On appeal from the Essex County Circuit Court.
For the plaintiff-appellant, Louis Rotberg.
For the defendant-respondent, Egner & Beatty.
The opinion of the court was delivered by
WELLS, J. This is an appeal from a judgment of nonsuit entered in the Essex County Circuit Court against the plaintiff-appellant.
The plaintiff brought suit upon a promissory note made by the defendant. The note was executed, delivered and payable in installments in the State of Florida and bore the date "March 10, 1925." The last interest payment was on "8/10/26" and unless it was a sealed instrument, action upon it would be barred under the statute of limitations of the State of Florida, as well as the State of New Jersey. The plaintiff claimed, however, that under the Florida statute, the note was effective as a sealed instrument by reason of the appearance of the printed word "(SEAL)" after the name of the maker.
At the trial the plaintiff offered in evidence the note and certified copy of several Florida statutes. The pertinent sections of these statutes read as follows: "A scrawl or scroll, printed or written, affixed as a seal to any written instrument shall be as effectual as a seal." Acts of 1893, chapter 4148, section 1.
"All written instruments heretofore or hereafter made with a scrawl or scroll, printed or written, affixed as a seal are declared to be sealed instruments, and shall be construed and received in evidence as such in all courts of this state." Id. section 2.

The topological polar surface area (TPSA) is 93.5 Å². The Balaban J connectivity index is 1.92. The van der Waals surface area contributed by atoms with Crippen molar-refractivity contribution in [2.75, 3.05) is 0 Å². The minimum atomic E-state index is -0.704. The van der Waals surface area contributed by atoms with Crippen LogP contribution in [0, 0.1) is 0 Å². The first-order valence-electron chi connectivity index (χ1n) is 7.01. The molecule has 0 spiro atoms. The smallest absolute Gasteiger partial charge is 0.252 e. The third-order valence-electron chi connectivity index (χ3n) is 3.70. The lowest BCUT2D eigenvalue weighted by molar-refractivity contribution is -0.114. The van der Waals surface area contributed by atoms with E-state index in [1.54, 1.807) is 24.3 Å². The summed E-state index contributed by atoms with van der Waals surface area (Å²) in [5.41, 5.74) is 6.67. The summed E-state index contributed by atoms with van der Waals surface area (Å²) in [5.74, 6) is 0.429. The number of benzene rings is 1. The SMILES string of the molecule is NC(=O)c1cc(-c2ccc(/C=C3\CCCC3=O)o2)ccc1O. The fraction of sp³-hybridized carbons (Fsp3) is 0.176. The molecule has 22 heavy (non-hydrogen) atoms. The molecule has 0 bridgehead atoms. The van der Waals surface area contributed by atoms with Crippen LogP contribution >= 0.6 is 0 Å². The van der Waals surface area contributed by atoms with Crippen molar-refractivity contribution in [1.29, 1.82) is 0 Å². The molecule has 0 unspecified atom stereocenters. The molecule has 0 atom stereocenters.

In granting the motion for a nonsuit the trial court cited Jacksonville, Mayport, Pablo Railway and Navigation Co. v. Hooper, 160 U.S. 514; 16 S. Ct. 379; 40 L. Ed. 515, to the effect that whether an instrument is under seal or not, is a question for the court upon inspection; that whether a mark or character shall be held to be a seal depends upon the intention of the executant as shown by the paper; and that it is as essential that the seal be the maker's as it is essential that
the signature be his. And the trial court found that there was nothing in or on the instrument, such as "signed and sealed," or "witness my hand and seal," which would in any way indicate on inspection that the maker thereof affixed her seal, or personally adopted the seal.
We might well have rested our judgment of affirmance upon the conclusions of the learned trial court were it not for the fact that the plaintiff in its brief before this court quotes citations from three cases decided by the courts of the State of Florida, to wit, Comerford v. Cobb, 2 Fla. 418; Langley v. Owens, 42 So. Rep. 457, 459; Grand Lodge, Knights of Pythias of Florida v. The State Bank of Florida, 84 Id. 528, and argues that these cases construe the Florida statutes which had been introduced in evidence at the trial, to mean that the mere presence of the printed word "(SEAL)" after the name of the maker of a promissory note is sufficient to constitute it a sealed instrument, regardless of the absence of any evidence, such as a recital of sealing in the instrument itself to show that this was the act of the maker.
These decisions, however, were not introduced as evidence before the trial court and we need not consider them here. Title Guarantee and Trust Co. v. Trenton Potteries Co., 56 N.J. ...